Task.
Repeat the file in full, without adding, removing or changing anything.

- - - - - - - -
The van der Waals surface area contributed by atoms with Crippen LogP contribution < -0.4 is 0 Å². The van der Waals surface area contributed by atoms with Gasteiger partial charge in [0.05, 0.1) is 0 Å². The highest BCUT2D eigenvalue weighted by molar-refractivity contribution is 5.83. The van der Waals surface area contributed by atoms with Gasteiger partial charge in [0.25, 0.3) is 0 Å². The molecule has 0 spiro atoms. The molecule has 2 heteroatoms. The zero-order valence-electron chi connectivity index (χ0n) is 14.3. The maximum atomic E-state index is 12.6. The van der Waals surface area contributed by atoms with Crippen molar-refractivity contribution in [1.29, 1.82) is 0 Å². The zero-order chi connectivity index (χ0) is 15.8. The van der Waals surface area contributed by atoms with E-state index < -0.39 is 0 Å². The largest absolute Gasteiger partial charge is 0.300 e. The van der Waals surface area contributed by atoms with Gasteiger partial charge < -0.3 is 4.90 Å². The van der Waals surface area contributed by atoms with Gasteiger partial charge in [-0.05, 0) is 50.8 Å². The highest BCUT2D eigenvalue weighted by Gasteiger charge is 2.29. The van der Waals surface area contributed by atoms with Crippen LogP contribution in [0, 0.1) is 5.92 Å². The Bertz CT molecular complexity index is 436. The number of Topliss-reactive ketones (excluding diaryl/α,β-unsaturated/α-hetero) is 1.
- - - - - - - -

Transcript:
The van der Waals surface area contributed by atoms with Crippen LogP contribution < -0.4 is 0 Å². The van der Waals surface area contributed by atoms with Gasteiger partial charge in [0.05, 0.1) is 0 Å². The highest BCUT2D eigenvalue weighted by molar-refractivity contribution is 5.83. The van der Waals surface area contributed by atoms with Gasteiger partial charge in [0.25, 0.3) is 0 Å². The molecule has 0 spiro atoms. The molecule has 2 heteroatoms. The zero-order valence-electron chi connectivity index (χ0n) is 14.3. The maximum atomic E-state index is 12.6. The van der Waals surface area contributed by atoms with Crippen molar-refractivity contribution in [1.29, 1.82) is 0 Å². The zero-order chi connectivity index (χ0) is 15.8. The van der Waals surface area contributed by atoms with E-state index < -0.39 is 0 Å². The largest absolute Gasteiger partial charge is 0.300 e. The van der Waals surface area contributed by atoms with Gasteiger partial charge < -0.3 is 4.90 Å². The van der Waals surface area contributed by atoms with Gasteiger partial charge in [-0.05, 0) is 50.8 Å². The highest BCUT2D eigenvalue weighted by Gasteiger charge is 2.29. The van der Waals surface area contributed by atoms with Crippen LogP contribution in [0, 0.1) is 5.92 Å². The Bertz CT molecular complexity index is 436. The number of Topliss-reactive ketones (excluding diaryl/α,β-unsaturated/α-hetero) is 1.